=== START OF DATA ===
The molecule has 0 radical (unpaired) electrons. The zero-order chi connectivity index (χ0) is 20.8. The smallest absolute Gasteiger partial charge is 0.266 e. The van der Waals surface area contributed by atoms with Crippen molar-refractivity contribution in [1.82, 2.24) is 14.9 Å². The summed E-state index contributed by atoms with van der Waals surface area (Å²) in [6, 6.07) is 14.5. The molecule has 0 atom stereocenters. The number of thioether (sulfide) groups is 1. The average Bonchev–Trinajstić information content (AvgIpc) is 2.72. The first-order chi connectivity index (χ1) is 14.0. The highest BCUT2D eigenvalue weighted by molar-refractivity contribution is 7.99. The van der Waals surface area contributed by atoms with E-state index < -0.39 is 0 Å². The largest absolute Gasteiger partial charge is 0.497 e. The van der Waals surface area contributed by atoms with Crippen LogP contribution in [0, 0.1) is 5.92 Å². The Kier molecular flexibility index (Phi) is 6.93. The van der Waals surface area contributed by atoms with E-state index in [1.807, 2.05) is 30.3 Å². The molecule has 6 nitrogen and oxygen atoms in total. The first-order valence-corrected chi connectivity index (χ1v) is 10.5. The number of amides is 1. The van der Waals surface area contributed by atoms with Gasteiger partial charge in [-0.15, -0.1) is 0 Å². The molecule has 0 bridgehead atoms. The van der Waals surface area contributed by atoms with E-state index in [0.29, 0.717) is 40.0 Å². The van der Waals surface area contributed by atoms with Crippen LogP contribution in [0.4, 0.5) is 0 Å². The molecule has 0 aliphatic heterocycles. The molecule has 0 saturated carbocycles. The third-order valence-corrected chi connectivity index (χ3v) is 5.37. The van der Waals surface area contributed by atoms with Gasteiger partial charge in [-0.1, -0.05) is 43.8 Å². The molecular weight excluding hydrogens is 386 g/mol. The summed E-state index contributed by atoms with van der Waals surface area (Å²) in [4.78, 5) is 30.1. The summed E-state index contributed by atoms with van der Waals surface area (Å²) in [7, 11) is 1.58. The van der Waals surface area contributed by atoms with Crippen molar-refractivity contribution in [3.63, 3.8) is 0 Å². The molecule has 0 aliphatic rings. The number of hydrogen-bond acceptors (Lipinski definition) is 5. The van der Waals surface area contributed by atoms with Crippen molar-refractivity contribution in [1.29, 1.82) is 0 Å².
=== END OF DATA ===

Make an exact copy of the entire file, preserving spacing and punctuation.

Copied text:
The molecule has 0 radical (unpaired) electrons. The zero-order chi connectivity index (χ0) is 20.8. The smallest absolute Gasteiger partial charge is 0.266 e. The van der Waals surface area contributed by atoms with Crippen molar-refractivity contribution in [1.82, 2.24) is 14.9 Å². The summed E-state index contributed by atoms with van der Waals surface area (Å²) in [6, 6.07) is 14.5. The molecule has 0 atom stereocenters. The number of thioether (sulfide) groups is 1. The average Bonchev–Trinajstić information content (AvgIpc) is 2.72. The first-order chi connectivity index (χ1) is 14.0. The highest BCUT2D eigenvalue weighted by molar-refractivity contribution is 7.99. The van der Waals surface area contributed by atoms with E-state index < -0.39 is 0 Å². The largest absolute Gasteiger partial charge is 0.497 e. The van der Waals surface area contributed by atoms with Crippen LogP contribution in [0, 0.1) is 5.92 Å². The Kier molecular flexibility index (Phi) is 6.93. The van der Waals surface area contributed by atoms with E-state index in [1.807, 2.05) is 30.3 Å². The molecule has 6 nitrogen and oxygen atoms in total. The first-order valence-corrected chi connectivity index (χ1v) is 10.5. The number of amides is 1. The van der Waals surface area contributed by atoms with Gasteiger partial charge in [-0.15, -0.1) is 0 Å². The molecule has 0 bridgehead atoms. The van der Waals surface area contributed by atoms with E-state index in [0.29, 0.717) is 40.0 Å². The van der Waals surface area contributed by atoms with Crippen LogP contribution in [0.4, 0.5) is 0 Å². The molecule has 0 aliphatic heterocycles. The molecule has 0 saturated carbocycles. The third-order valence-corrected chi connectivity index (χ3v) is 5.37. The van der Waals surface area contributed by atoms with Gasteiger partial charge in [-0.1, -0.05) is 43.8 Å². The molecular weight excluding hydrogens is 386 g/mol. The summed E-state index contributed by atoms with van der Waals surface area (Å²) in [4.78, 5) is 30.1. The summed E-state index contributed by atoms with van der Waals surface area (Å²) in [7, 11) is 1.58. The van der Waals surface area contributed by atoms with Crippen molar-refractivity contribution in [3.63, 3.8) is 0 Å². The molecule has 0 aliphatic rings. The number of hydrogen-bond acceptors (Lipinski definition) is 5. The van der Waals surface area contributed by atoms with Crippen molar-refractivity contribution in [1.29, 1.82) is 0 Å².